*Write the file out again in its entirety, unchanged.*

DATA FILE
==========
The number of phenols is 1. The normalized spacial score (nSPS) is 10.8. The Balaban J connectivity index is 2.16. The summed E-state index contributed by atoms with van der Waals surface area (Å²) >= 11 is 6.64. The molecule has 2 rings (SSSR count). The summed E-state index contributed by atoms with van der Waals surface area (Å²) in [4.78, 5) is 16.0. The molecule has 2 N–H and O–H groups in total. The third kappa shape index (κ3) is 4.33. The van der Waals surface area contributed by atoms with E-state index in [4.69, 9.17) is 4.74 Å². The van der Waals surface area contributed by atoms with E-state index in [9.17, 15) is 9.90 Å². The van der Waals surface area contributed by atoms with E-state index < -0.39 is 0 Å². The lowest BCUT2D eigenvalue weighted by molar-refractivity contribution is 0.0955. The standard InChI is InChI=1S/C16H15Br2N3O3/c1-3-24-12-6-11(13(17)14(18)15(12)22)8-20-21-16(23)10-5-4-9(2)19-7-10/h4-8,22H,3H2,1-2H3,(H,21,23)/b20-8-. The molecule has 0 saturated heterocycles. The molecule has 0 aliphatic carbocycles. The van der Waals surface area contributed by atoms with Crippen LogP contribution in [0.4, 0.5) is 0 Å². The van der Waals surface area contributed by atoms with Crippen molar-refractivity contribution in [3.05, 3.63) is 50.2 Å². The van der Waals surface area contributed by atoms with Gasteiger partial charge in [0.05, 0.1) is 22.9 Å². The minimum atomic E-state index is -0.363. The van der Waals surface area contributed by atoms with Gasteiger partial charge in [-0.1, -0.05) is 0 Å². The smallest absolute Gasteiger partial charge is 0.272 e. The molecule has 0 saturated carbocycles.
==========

The number of phenols is 1. The normalized spacial score (nSPS) is 10.8. The Balaban J connectivity index is 2.16. The summed E-state index contributed by atoms with van der Waals surface area (Å²) >= 11 is 6.64. The molecule has 2 rings (SSSR count). The summed E-state index contributed by atoms with van der Waals surface area (Å²) in [4.78, 5) is 16.0. The molecule has 2 N–H and O–H groups in total. The third kappa shape index (κ3) is 4.33. The van der Waals surface area contributed by atoms with E-state index in [4.69, 9.17) is 4.74 Å². The van der Waals surface area contributed by atoms with E-state index in [9.17, 15) is 9.90 Å². The van der Waals surface area contributed by atoms with E-state index < -0.39 is 0 Å². The lowest BCUT2D eigenvalue weighted by molar-refractivity contribution is 0.0955. The standard InChI is InChI=1S/C16H15Br2N3O3/c1-3-24-12-6-11(13(17)14(18)15(12)22)8-20-21-16(23)10-5-4-9(2)19-7-10/h4-8,22H,3H2,1-2H3,(H,21,23)/b20-8-. The molecule has 0 saturated heterocycles. The molecule has 0 aliphatic carbocycles. The van der Waals surface area contributed by atoms with Crippen LogP contribution in [0.4, 0.5) is 0 Å². The van der Waals surface area contributed by atoms with Crippen molar-refractivity contribution in [3.05, 3.63) is 50.2 Å². The van der Waals surface area contributed by atoms with Gasteiger partial charge in [0.05, 0.1) is 22.9 Å². The minimum atomic E-state index is -0.363. The van der Waals surface area contributed by atoms with Gasteiger partial charge in [-0.1, -0.05) is 0 Å². The smallest absolute Gasteiger partial charge is 0.272 e. The molecule has 0 saturated carbocycles.